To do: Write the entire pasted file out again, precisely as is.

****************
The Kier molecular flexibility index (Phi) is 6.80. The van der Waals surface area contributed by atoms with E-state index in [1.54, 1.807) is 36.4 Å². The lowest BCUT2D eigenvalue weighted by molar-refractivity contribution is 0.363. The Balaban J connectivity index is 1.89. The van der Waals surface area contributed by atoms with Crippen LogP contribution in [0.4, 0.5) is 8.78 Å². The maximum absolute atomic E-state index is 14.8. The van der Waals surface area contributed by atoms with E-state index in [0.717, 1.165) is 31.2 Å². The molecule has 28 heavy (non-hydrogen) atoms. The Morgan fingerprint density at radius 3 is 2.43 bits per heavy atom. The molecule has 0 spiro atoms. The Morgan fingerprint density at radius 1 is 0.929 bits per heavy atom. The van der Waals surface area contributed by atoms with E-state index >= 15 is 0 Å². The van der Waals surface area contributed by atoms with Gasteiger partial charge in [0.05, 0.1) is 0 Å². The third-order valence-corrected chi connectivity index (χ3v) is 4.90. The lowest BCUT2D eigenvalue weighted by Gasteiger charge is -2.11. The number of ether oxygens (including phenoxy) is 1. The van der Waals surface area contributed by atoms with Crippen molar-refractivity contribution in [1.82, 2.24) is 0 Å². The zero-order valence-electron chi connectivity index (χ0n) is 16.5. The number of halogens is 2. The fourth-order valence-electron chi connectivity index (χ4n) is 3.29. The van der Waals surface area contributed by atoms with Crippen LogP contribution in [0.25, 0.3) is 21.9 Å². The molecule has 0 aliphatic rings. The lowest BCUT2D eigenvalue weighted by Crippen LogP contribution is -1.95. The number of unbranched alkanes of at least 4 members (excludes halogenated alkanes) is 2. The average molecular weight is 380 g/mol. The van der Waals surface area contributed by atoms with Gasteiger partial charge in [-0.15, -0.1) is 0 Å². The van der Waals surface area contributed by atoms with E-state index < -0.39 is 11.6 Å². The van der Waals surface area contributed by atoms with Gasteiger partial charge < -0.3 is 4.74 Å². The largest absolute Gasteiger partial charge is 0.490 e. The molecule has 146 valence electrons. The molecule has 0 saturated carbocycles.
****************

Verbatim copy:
The Kier molecular flexibility index (Phi) is 6.80. The van der Waals surface area contributed by atoms with E-state index in [1.54, 1.807) is 36.4 Å². The lowest BCUT2D eigenvalue weighted by molar-refractivity contribution is 0.363. The Balaban J connectivity index is 1.89. The van der Waals surface area contributed by atoms with Crippen LogP contribution in [0.4, 0.5) is 8.78 Å². The maximum absolute atomic E-state index is 14.8. The van der Waals surface area contributed by atoms with E-state index in [0.717, 1.165) is 31.2 Å². The molecule has 28 heavy (non-hydrogen) atoms. The Morgan fingerprint density at radius 3 is 2.43 bits per heavy atom. The molecule has 0 spiro atoms. The Morgan fingerprint density at radius 1 is 0.929 bits per heavy atom. The van der Waals surface area contributed by atoms with E-state index >= 15 is 0 Å². The van der Waals surface area contributed by atoms with Gasteiger partial charge in [0.05, 0.1) is 0 Å². The third-order valence-corrected chi connectivity index (χ3v) is 4.90. The lowest BCUT2D eigenvalue weighted by Gasteiger charge is -2.11. The number of ether oxygens (including phenoxy) is 1. The van der Waals surface area contributed by atoms with Crippen molar-refractivity contribution in [1.82, 2.24) is 0 Å². The zero-order valence-electron chi connectivity index (χ0n) is 16.5. The number of halogens is 2. The fourth-order valence-electron chi connectivity index (χ4n) is 3.29. The van der Waals surface area contributed by atoms with Crippen LogP contribution in [0.25, 0.3) is 21.9 Å². The molecule has 0 aliphatic rings. The lowest BCUT2D eigenvalue weighted by Crippen LogP contribution is -1.95. The number of unbranched alkanes of at least 4 members (excludes halogenated alkanes) is 2. The average molecular weight is 380 g/mol. The van der Waals surface area contributed by atoms with Gasteiger partial charge in [-0.15, -0.1) is 0 Å². The van der Waals surface area contributed by atoms with E-state index < -0.39 is 11.6 Å². The van der Waals surface area contributed by atoms with Gasteiger partial charge < -0.3 is 4.74 Å². The largest absolute Gasteiger partial charge is 0.490 e. The molecule has 146 valence electrons. The molecule has 0 saturated carbocycles.